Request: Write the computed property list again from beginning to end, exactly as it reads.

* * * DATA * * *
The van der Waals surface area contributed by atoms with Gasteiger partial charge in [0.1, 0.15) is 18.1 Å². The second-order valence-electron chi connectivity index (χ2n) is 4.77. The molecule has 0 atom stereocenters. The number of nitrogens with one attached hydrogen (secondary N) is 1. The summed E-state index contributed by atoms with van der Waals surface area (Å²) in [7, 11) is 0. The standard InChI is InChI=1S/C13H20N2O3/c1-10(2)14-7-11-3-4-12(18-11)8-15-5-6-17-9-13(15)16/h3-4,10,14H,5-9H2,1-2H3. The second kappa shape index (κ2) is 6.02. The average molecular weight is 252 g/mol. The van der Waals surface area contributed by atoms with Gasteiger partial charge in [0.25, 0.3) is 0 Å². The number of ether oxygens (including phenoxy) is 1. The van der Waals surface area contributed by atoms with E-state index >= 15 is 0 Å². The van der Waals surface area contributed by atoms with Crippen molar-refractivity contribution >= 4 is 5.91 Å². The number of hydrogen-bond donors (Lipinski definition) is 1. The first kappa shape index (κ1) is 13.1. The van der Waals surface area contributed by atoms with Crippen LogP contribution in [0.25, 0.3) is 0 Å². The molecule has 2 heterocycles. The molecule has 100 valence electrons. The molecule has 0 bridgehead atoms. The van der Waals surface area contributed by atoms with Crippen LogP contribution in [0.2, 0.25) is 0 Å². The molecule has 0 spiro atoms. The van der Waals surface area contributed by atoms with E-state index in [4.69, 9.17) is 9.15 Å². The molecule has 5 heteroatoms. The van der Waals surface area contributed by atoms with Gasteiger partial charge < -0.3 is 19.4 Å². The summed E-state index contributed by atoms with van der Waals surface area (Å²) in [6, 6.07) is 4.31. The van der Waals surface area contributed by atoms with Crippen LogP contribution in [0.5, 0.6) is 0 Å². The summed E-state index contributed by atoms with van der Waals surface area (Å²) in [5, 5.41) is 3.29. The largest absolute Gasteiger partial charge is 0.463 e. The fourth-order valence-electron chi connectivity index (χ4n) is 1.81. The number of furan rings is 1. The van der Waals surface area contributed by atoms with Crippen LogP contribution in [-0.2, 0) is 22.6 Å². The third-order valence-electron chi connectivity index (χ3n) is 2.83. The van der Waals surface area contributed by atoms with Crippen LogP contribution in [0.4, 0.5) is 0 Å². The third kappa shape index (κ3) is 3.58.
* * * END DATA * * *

The van der Waals surface area contributed by atoms with Gasteiger partial charge in [0.1, 0.15) is 18.1 Å². The second-order valence-electron chi connectivity index (χ2n) is 4.77. The molecule has 0 atom stereocenters. The number of nitrogens with one attached hydrogen (secondary N) is 1. The summed E-state index contributed by atoms with van der Waals surface area (Å²) in [7, 11) is 0. The standard InChI is InChI=1S/C13H20N2O3/c1-10(2)14-7-11-3-4-12(18-11)8-15-5-6-17-9-13(15)16/h3-4,10,14H,5-9H2,1-2H3. The second kappa shape index (κ2) is 6.02. The average molecular weight is 252 g/mol. The van der Waals surface area contributed by atoms with Gasteiger partial charge in [0.25, 0.3) is 0 Å². The number of ether oxygens (including phenoxy) is 1. The van der Waals surface area contributed by atoms with E-state index >= 15 is 0 Å². The van der Waals surface area contributed by atoms with Crippen molar-refractivity contribution >= 4 is 5.91 Å². The number of hydrogen-bond donors (Lipinski definition) is 1. The first kappa shape index (κ1) is 13.1. The van der Waals surface area contributed by atoms with Crippen LogP contribution in [0.25, 0.3) is 0 Å². The molecule has 2 heterocycles. The molecule has 100 valence electrons. The molecule has 0 bridgehead atoms. The van der Waals surface area contributed by atoms with Crippen LogP contribution in [0.2, 0.25) is 0 Å². The molecule has 0 spiro atoms. The van der Waals surface area contributed by atoms with E-state index in [4.69, 9.17) is 9.15 Å². The molecule has 5 heteroatoms. The van der Waals surface area contributed by atoms with Gasteiger partial charge < -0.3 is 19.4 Å². The summed E-state index contributed by atoms with van der Waals surface area (Å²) in [6, 6.07) is 4.31. The van der Waals surface area contributed by atoms with Crippen LogP contribution in [0.5, 0.6) is 0 Å². The summed E-state index contributed by atoms with van der Waals surface area (Å²) in [5, 5.41) is 3.29. The largest absolute Gasteiger partial charge is 0.463 e. The fourth-order valence-electron chi connectivity index (χ4n) is 1.81. The number of furan rings is 1. The van der Waals surface area contributed by atoms with Crippen LogP contribution in [-0.2, 0) is 22.6 Å². The third-order valence-electron chi connectivity index (χ3n) is 2.83. The van der Waals surface area contributed by atoms with Crippen LogP contribution in [0.4, 0.5) is 0 Å². The third kappa shape index (κ3) is 3.58.